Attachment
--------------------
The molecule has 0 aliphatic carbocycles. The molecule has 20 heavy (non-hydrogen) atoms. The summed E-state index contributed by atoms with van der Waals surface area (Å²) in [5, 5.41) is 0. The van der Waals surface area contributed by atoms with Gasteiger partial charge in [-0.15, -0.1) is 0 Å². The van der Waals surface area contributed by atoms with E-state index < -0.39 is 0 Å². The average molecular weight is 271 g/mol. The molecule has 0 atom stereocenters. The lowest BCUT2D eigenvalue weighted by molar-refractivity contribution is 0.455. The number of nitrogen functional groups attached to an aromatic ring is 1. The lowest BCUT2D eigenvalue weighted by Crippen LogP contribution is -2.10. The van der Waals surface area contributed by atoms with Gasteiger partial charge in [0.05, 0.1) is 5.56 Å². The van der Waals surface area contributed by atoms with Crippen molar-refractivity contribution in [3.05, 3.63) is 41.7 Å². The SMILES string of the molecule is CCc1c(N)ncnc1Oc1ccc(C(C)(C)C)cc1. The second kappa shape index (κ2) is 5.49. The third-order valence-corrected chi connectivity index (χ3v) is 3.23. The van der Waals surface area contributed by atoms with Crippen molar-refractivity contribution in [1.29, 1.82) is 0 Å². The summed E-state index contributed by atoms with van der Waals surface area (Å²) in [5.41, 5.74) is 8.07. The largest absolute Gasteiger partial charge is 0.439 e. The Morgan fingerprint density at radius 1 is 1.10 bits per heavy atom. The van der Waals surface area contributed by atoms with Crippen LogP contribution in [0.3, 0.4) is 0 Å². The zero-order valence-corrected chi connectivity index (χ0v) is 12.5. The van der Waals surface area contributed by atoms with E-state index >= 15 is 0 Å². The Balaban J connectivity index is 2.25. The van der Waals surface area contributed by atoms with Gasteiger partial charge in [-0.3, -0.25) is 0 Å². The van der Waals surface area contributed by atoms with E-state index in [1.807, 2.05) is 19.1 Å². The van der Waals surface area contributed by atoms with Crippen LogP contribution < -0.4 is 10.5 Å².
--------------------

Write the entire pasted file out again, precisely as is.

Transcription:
The molecule has 0 aliphatic carbocycles. The molecule has 20 heavy (non-hydrogen) atoms. The summed E-state index contributed by atoms with van der Waals surface area (Å²) in [5, 5.41) is 0. The van der Waals surface area contributed by atoms with Gasteiger partial charge in [-0.15, -0.1) is 0 Å². The van der Waals surface area contributed by atoms with E-state index < -0.39 is 0 Å². The average molecular weight is 271 g/mol. The molecule has 0 atom stereocenters. The lowest BCUT2D eigenvalue weighted by molar-refractivity contribution is 0.455. The number of nitrogen functional groups attached to an aromatic ring is 1. The lowest BCUT2D eigenvalue weighted by Crippen LogP contribution is -2.10. The van der Waals surface area contributed by atoms with Gasteiger partial charge in [0.05, 0.1) is 5.56 Å². The van der Waals surface area contributed by atoms with Crippen molar-refractivity contribution in [3.05, 3.63) is 41.7 Å². The SMILES string of the molecule is CCc1c(N)ncnc1Oc1ccc(C(C)(C)C)cc1. The second kappa shape index (κ2) is 5.49. The third-order valence-corrected chi connectivity index (χ3v) is 3.23. The van der Waals surface area contributed by atoms with Crippen molar-refractivity contribution in [1.29, 1.82) is 0 Å². The summed E-state index contributed by atoms with van der Waals surface area (Å²) in [5.41, 5.74) is 8.07. The largest absolute Gasteiger partial charge is 0.439 e. The Morgan fingerprint density at radius 1 is 1.10 bits per heavy atom. The van der Waals surface area contributed by atoms with Crippen LogP contribution in [0.3, 0.4) is 0 Å². The zero-order valence-corrected chi connectivity index (χ0v) is 12.5. The van der Waals surface area contributed by atoms with E-state index >= 15 is 0 Å². The Balaban J connectivity index is 2.25. The van der Waals surface area contributed by atoms with Gasteiger partial charge in [-0.3, -0.25) is 0 Å². The van der Waals surface area contributed by atoms with E-state index in [1.807, 2.05) is 19.1 Å². The van der Waals surface area contributed by atoms with Crippen LogP contribution < -0.4 is 10.5 Å².